Sustainability a 'survival strategy' down the supply chain

By Sarah Hills

- Last updated on GMT

Related tags: Supply chain management, Sustainability, Human rights

Ingredients companies need to keep on their toes as supply chain management decisions are increasingly influenced by environmental, social, and economic sustainability concerns, according to campaign group Fairfood International.

“Sustainability is not only an ethical thing, it's also a survival strategy,”​ said Frank van der Linde, executive director of Fairfood, who has just announced he is stepping down from the role after 7 years.

He added: “Ingredients become more scarce and quality becomes worse and worse.”

Fairfood campaigns for food and beverage brand owners to increase the level of sustainability of their products and claims to be in talks with 1,700 such companies.

Van der Linde told FoodNavigator.com that it was not going to target ingredients companies - or those lower down the supply chain - directly as pressure would filter down from the big brands.

However, it has just published its Long Range Plan 2011 – 2013, which states: “Sustainable supply chain management (SSCM) is arguably one of the most important topics in today’s discourse on CSR/CR (Corporate Social Responsibility) business strategies and one which companies are increasingly paying attention to. “

It adds that concerns, such as ill-treatment of workers and labour exploitation on farms and in factories, toxic waste production and emissions, soil and water contamination, use of hazardous chemical substances, deforestation, bribery and corruption, discrimination and other forms of human rights violations, all involve the supply chain and can easily be traced back to the companies engaging in business with them.

Therefore, Fairfood “advocates to food and beverage companies to ensure that any proposed business practice or programmes designed to address sustainability extend beyond their internal operations and are sufficiently integrated into their supply chains and distribution channels by engaging in SSCM”.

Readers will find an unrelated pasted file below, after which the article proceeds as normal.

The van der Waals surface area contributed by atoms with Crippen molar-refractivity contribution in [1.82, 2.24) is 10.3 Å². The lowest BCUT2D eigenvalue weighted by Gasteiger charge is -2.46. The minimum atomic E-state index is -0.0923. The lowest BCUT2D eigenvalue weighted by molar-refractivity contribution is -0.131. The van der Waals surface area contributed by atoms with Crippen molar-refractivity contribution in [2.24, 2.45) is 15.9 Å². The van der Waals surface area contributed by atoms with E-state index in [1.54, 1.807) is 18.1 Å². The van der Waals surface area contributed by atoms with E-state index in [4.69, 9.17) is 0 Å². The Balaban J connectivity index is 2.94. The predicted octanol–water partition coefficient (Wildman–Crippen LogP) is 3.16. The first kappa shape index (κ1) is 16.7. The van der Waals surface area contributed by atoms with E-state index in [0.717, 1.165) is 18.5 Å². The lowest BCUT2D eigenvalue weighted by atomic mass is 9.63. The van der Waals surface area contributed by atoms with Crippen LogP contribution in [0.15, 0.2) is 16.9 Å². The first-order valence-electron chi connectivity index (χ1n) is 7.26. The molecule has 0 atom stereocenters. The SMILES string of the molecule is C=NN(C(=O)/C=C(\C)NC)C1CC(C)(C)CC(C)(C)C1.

According to van der Linde: “Our food system is about to collapse. Now more than ever we are confronted with the unsustainable practices in the food industry and governments all over the world don't take enough responsibility.

“It is positive that many food companies accept their responsibility, on the other hand many still lag behind.”

Van der Linde listed several reasons why he felt the food system would “collapse”​ without action.

These include food prices rises and failing harvests due to, for example, climate change, overuse of antibiotics creating resistant bacteria and “too many sugars in almost all food products​”, contributing to obesity and diabetes.

He said this would all become more severe in 2050 with a growing population.

Van der Linde explained that brand owners were the main focus of their campaign as they were sensitive to public pressure and had the power in the supply chain.

But many companies still do nothing on sustainability or only if they export to countries where sustainability is an issue.

Van der Linde said every food brand owner needed to: “Identify the severe issues and incorporate sustainability into the whole organisation. Otherwise it does not change the culture of the company.”

Fairfood is now looking for a new executive director.

Related topics: Market Trends

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